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As I predicted, forecast, warned, advised and flat-out told, you, all of you, collectively, months and months and months ago, Verizon today announced an iPhone 4 compatible with its own network, to be available early next month.
The Verizon iPhone includes the 5-Mpixel HD camera, A4 processor and ‘retina’ display of the existing iPhone 4, but runs only on Verizon’s CDMA network vs. the GSM networks of AT&T and other iPhone carriers outside the U.S. As readers know, I dropped my iPhone 4 for an HTC EVO 4G at Sprint because I was fed-up with AT&T’s lousy service in terms of customer, billing and network. I really do like the HTC EVO. But, I am mostly concerned about usability and productivity. So, I’ll be evaluating Verizon, to be certain.
Current Verizon customers will be able to pre-order the new iPhone online “on or around” February 3 – first-come, first served – with availability on February 10 through Apple stores, Verizon stores and online. Pricing with a new two-year contract is $199 for a 16GB version or $299 with 32 GB. Verizon has not yet specified data plan pricing, but a data plan will be required. A 3G Mobile Hotspot app will provide WiFi for up to 5 devices through the Verizon iPhone. For a $35 restocking fee, Verizon customers can exchange a phone purchased within the last 30 days to buy an iPhone. [See also: Verizon iPhone FAQ.]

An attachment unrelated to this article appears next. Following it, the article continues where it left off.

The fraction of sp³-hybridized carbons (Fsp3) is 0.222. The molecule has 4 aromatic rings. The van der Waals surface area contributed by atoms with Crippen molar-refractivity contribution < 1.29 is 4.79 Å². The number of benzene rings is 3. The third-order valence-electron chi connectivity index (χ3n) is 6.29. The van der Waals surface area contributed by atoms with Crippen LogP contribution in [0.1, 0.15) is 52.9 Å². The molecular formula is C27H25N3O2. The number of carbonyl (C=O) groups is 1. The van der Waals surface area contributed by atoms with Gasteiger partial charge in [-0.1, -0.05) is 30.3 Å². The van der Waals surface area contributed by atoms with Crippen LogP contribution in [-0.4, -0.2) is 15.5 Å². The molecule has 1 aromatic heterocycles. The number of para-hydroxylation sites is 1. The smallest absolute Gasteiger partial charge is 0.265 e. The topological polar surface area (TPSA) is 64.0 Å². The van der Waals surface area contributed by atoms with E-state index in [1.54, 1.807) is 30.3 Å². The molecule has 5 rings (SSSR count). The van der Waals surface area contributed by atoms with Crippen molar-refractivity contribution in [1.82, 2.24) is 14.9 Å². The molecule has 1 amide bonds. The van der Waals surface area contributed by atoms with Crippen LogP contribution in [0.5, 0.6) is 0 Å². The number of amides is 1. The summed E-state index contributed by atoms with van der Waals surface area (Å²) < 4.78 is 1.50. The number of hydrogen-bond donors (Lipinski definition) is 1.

This changes several things. Maybe a lot of things. Especially in terms of market share. Google thinks they are competing with Apple for the cellular device proliferation. I’ve posted some interesting statistics with the valid forecasts. And, you’ve read the passionate Nicholas Johnson, saying that Android devices rule the market (they are awesome, but they don’t rule anything). Here about some of all that, here: being part of the solution evolution revolution. But, go to “search” on this blog, it’s over to the left, and punch-in: “Android”, for more.
But, let’s just see how another service-provider in North America changes things. Verizon is the preferred choice for business and cellular devices. Big Blackberry country, that. But, let’s see how many Verizon users jump on the iPhone (that had an opportunity to go with an Android device, but didn’t, mind you).